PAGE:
Mayo Clinic surgical workers petition: unsafe working conditions may be 'downright greed'

Almost 300 surgery workers from Mayo Clinic's St. Mary's and Methodist campuses in Rochester, Minn., submitted a petition to Mayo's leadership May 25, after outlining their grievances about patient and worker safety concerns and employee retention issues at a press conference aired on Rochester's NBC affiliate station KTTC.

The workers, both current and former employees, many who are represented by SEIU Health Minnesota & Iowa, requested leadership respond to the petition by June 1 and have asked for a face-to-face meeting with Mayo Clinic President and CEO Gianrico Farrugia, MD. 

"We have grievances about excessive overtime…people not getting their breaks…people who are scrubbed in who don't have the training that [certified surgical technologists] do," said Hallie Wallace, a representative of the surgery workers union, during the press conference. "We are hitting a brick wall. We have been given empty promises that these things will be fixed and nothing is changing."

Michael Kendrick, MD, chair of Mayo Clinic's department of surgery, released the following statement in response to the petition: "Mayo Clinic leaders have an unwavering commitment to our staff and to providing high-quality, safe patient care. We encourage our staff to share concerns, especially those related to staff and patient safety. The concerns raised during today’s SEIU news conference have been investigated by our internal leadership team as well as by The Joint Commission. These investigations did not substantiate the union's claim about unsafe practices."

Becker's reached out to Mayo Clinic to learn if leadership is planning to meet with union leaders and disgruntled employees as requested in the petition. There was no response at time of publication. This story will be updated as appropriate.

Niki Church, who worked at Mayo Clinic for more than eight years in both union and non-union surgical worker positions, said she initiated the petition because of her concerns about inadequate staffing, scarcity of supplies, employees not receiving time for breaks and being forced to work an uncapped amount of overtime.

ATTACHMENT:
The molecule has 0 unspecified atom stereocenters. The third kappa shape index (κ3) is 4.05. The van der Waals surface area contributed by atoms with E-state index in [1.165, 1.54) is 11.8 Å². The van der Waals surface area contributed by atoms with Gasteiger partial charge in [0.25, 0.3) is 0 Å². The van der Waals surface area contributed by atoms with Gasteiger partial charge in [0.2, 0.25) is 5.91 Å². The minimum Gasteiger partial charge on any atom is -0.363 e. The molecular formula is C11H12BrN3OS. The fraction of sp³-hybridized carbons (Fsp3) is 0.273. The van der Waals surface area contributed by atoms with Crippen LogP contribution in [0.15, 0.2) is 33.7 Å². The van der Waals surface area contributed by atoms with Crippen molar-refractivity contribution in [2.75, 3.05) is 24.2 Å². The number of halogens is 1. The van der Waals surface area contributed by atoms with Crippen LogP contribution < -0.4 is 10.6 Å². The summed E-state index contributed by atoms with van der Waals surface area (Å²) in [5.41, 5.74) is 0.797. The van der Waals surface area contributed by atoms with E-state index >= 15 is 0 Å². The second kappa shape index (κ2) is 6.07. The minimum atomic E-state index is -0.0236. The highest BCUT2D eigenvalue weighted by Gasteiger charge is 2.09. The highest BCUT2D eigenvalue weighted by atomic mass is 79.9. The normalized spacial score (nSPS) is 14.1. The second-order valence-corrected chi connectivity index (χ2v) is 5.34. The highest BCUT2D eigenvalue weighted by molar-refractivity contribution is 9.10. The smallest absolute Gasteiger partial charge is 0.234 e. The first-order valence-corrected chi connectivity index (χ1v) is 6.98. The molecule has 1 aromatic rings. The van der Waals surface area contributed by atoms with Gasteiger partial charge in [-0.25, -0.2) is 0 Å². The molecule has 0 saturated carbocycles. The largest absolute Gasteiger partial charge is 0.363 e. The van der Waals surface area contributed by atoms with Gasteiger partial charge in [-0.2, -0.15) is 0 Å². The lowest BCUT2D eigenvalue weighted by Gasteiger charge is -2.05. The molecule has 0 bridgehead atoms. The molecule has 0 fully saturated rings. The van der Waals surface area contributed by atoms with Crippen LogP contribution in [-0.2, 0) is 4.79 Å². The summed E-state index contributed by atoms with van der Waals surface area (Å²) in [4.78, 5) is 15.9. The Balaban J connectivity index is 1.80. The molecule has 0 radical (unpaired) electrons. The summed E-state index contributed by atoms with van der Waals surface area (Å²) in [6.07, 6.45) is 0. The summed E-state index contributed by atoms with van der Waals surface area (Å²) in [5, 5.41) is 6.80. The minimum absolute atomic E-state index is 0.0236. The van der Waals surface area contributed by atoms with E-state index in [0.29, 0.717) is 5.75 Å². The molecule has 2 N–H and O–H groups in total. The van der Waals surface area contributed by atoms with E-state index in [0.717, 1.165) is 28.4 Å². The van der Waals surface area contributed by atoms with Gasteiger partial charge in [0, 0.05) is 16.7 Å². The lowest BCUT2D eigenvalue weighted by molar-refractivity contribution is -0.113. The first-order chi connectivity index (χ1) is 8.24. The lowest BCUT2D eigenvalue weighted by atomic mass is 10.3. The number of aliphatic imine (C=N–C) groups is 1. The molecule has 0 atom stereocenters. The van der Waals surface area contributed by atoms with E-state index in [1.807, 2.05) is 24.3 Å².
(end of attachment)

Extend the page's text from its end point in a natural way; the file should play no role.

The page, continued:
At the press conference, Ms. Church said she resigned from Mayo in February because she felt the hospital's treatment of workers "seemed almost inhumane" and she "consistently" saw what she thought were unsafe working conditions coupled with "unrealistic expectations" of employees. 

Several workers who spoke at the press conference referenced increased elective surgeries requiring surgical workers to work overtime. "At best this is short sightedness that can be easily remedied, but at worst this is downright greed," Ms. Church said, noting Mayo has "unrealistic expectations" of surgical workers who have been placated with "the promise of better conditions, equipment and pay in the future."

"This seems horribly unfair to me," she said. "The fact that a hospital is allowed to consistently require seemingly unhealthy amounts of overtime which puts their employees and patients at risk with no repercussions…seems grossly negligent to me."

Sam Bright, a certified surgical technologist at Saint Mary's and member of SEIU, spoke of the airplane-oxygen mask metaphor that calls on people to care for themselves before attempting to care for others. “We are not machines, and our patients are not products on a conveyor belt,” she said. "The key to providing patient care is in the employees' ability to do so. That level of care has continued to be compromised with exhaustion and burnout."

She said burnout can lead to employees making mistakes and puts patients at risk of medical errors.

In addition to safer conditions and policies for surgical workers, the petition also calls for actions to retain staff.

Ms. Bright called on Mayo Clinic to institute policies that protect workers from turnover and encourage talented and dedicated staff to stay. "There is only so far that good and passionate employees can be pushed before they become collectively demoralized and burnt out. I am sick and tired of seeing co-workers come and go because they have reached that breaking point by the status quo."

Jen Santos Norgren, a sterile processing technician and member of SEIU, told attendees at the press conference that the petition includes demands for more initiatives to retain staff. These include wage increases, retention bonuses and pay for preceptors.  

"Many feel as if our department is hemorrhaging (staff members) and we need to stop the bleeding," Ms. Santos Norgren said. "Our staff are jumping ship to go to other departments where there's less overtime, lower workload and higher pay. Or, they're leaving the facility altogether."

In his statement, Dr. Kendrick added, "We continue to work with our staff to identify ways we can further support them. As was acknowledged at the press conference, we have many efforts underway to jointly identify solutions, including regularly exchanging ideas through staff and leadership meetings as well as our safety and staff engagement committees. Though this is a challenging time for the healthcare industry, we remain steadfast and committed to our staff and will continue to identify solutions to current challenges."

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